Discussion of cultural, religious, political or irrational subjects of any type, such as UFOs, wacko cults, mad dictators, horrible cult bands, ridiculous publications, whatever
- Sucks Admin
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The End wrote:What amazes me is reading about Trabants, Wartburgs, Nivas, and other Soviet/Eastern European cars finding their way into Western Europe, Britain, and even Canada. You'd think the Cold War would mean the West would never allow Communist products into their markets considering that Western products would never be allowed in Communist countries, at least not for the non-elite.
If you had "hard currency" (i.e. American dollars) you could buy Western stuff from the "Beryozka" ("little Birch tree") store in the USSR. Other Warsaw Pact states had stores like that, (I think.)
Ladas were sold in Great Britain and Canada, Wartburgs in the US, but the number of dealerships were small. Lots of used Soviet cars found their way into Finland, and really some vehicles never made it, like the 4x4 UAZ van, and some of the larger military/industrial trucks. The Cold War meant nothing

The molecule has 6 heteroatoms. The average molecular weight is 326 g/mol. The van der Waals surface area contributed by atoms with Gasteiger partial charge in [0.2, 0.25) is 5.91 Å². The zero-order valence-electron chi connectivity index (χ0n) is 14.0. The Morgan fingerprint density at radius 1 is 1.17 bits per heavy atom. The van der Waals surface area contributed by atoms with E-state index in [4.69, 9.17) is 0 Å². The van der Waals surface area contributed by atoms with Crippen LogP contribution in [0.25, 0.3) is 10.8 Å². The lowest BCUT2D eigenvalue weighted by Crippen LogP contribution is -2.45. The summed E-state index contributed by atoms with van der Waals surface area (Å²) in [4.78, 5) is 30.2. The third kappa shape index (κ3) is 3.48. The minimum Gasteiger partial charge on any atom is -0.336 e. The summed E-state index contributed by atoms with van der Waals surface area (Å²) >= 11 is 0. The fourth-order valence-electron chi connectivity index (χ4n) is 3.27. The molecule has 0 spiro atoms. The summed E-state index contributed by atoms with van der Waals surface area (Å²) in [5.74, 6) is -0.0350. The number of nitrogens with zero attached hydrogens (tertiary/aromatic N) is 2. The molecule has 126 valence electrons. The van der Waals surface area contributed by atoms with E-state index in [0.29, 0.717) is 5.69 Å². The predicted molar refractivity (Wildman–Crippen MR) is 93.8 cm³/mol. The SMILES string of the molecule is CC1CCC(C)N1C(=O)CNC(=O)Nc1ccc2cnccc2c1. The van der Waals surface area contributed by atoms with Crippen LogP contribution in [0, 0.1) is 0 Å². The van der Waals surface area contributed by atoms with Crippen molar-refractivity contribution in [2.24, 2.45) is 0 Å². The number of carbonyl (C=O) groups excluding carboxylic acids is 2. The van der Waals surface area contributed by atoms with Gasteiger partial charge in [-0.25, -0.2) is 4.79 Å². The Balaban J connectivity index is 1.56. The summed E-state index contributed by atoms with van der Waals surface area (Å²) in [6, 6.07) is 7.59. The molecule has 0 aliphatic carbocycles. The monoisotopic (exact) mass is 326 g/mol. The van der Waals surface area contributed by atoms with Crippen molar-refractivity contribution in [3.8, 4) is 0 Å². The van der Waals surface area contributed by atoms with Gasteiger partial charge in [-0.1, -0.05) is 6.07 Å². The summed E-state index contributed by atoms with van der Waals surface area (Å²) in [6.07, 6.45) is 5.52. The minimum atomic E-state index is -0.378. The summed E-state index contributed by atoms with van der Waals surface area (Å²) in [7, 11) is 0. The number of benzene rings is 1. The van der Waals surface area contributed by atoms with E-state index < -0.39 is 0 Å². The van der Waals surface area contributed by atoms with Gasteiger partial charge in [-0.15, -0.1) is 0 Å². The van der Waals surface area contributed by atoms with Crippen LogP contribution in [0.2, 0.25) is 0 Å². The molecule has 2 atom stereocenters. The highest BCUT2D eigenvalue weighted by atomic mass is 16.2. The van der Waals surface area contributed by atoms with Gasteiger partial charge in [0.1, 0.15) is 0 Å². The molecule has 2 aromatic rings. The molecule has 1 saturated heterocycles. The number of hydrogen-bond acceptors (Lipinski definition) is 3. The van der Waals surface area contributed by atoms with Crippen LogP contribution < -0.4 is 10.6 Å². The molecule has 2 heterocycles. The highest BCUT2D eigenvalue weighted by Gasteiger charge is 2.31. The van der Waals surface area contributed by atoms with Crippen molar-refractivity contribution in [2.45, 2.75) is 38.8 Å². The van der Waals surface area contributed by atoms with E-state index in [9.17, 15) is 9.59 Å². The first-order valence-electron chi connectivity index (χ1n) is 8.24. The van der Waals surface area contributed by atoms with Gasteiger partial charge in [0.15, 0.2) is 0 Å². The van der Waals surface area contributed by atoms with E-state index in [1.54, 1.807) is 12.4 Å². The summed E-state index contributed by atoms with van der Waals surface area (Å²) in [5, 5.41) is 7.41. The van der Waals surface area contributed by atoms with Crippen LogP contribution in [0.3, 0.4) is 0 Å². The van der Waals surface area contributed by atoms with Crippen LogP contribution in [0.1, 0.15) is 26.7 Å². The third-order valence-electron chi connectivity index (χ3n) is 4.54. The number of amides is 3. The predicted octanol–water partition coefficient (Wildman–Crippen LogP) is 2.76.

when it came to trade of certain items.
Still "Globally Banned" on Wikipedia for the high crime of journalism.
- Side Troll
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Yes, I remember. With hard currency you could buy there anything and in for instance Prague you could change on every corner money. You had to change 30 mark a day, and the rest you changed black. The only strange problem was you couldn't spent it because there was simple nothing to buy.
But in this way people got hard currency. And in general where cars of a much poorer quality then today and the cars of the east where cheap and extreem simple to repair. And, some people drove them to show there political preference in that time. There was by some groups in the society a very romantic illusion of the communistic system in that time.